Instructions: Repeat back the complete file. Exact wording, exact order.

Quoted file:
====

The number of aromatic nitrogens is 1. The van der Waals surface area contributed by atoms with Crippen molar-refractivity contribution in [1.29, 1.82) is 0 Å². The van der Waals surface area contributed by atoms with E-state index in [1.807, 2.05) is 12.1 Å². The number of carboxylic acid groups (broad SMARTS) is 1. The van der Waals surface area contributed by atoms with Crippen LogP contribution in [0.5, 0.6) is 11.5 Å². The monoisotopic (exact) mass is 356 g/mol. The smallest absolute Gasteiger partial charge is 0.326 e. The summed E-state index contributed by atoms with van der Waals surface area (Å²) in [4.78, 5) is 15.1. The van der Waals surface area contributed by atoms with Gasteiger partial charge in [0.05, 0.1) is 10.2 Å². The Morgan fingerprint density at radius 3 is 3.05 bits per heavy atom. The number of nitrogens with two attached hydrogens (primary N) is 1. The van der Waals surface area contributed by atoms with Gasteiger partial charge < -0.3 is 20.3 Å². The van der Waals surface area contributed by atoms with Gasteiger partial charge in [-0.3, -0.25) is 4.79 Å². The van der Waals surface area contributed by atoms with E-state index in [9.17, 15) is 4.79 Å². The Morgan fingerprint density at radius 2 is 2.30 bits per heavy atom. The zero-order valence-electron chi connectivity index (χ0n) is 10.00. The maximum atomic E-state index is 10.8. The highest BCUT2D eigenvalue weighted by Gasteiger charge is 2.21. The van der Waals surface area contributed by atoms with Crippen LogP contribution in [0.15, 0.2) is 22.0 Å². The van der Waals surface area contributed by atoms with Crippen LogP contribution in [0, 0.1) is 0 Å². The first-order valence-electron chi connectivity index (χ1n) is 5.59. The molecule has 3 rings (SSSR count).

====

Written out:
The number of aromatic nitrogens is 1. The van der Waals surface area contributed by atoms with Crippen molar-refractivity contribution in [1.29, 1.82) is 0 Å². The van der Waals surface area contributed by atoms with E-state index in [1.807, 2.05) is 12.1 Å². The number of carboxylic acid groups (broad SMARTS) is 1. The van der Waals surface area contributed by atoms with Crippen LogP contribution in [0.5, 0.6) is 11.5 Å². The monoisotopic (exact) mass is 356 g/mol. The smallest absolute Gasteiger partial charge is 0.326 e. The summed E-state index contributed by atoms with van der Waals surface area (Å²) in [4.78, 5) is 15.1. The van der Waals surface area contributed by atoms with Gasteiger partial charge in [0.05, 0.1) is 10.2 Å². The Morgan fingerprint density at radius 3 is 3.05 bits per heavy atom. The number of nitrogens with two attached hydrogens (primary N) is 1. The van der Waals surface area contributed by atoms with Gasteiger partial charge < -0.3 is 20.3 Å². The van der Waals surface area contributed by atoms with Gasteiger partial charge in [-0.3, -0.25) is 4.79 Å². The van der Waals surface area contributed by atoms with E-state index in [9.17, 15) is 4.79 Å². The Morgan fingerprint density at radius 2 is 2.30 bits per heavy atom. The zero-order valence-electron chi connectivity index (χ0n) is 10.00. The maximum atomic E-state index is 10.8. The highest BCUT2D eigenvalue weighted by Gasteiger charge is 2.21. The van der Waals surface area contributed by atoms with Crippen LogP contribution in [0.15, 0.2) is 22.0 Å². The van der Waals surface area contributed by atoms with Crippen LogP contribution in [0, 0.1) is 0 Å². The first-order valence-electron chi connectivity index (χ1n) is 5.59. The molecule has 3 rings (SSSR count).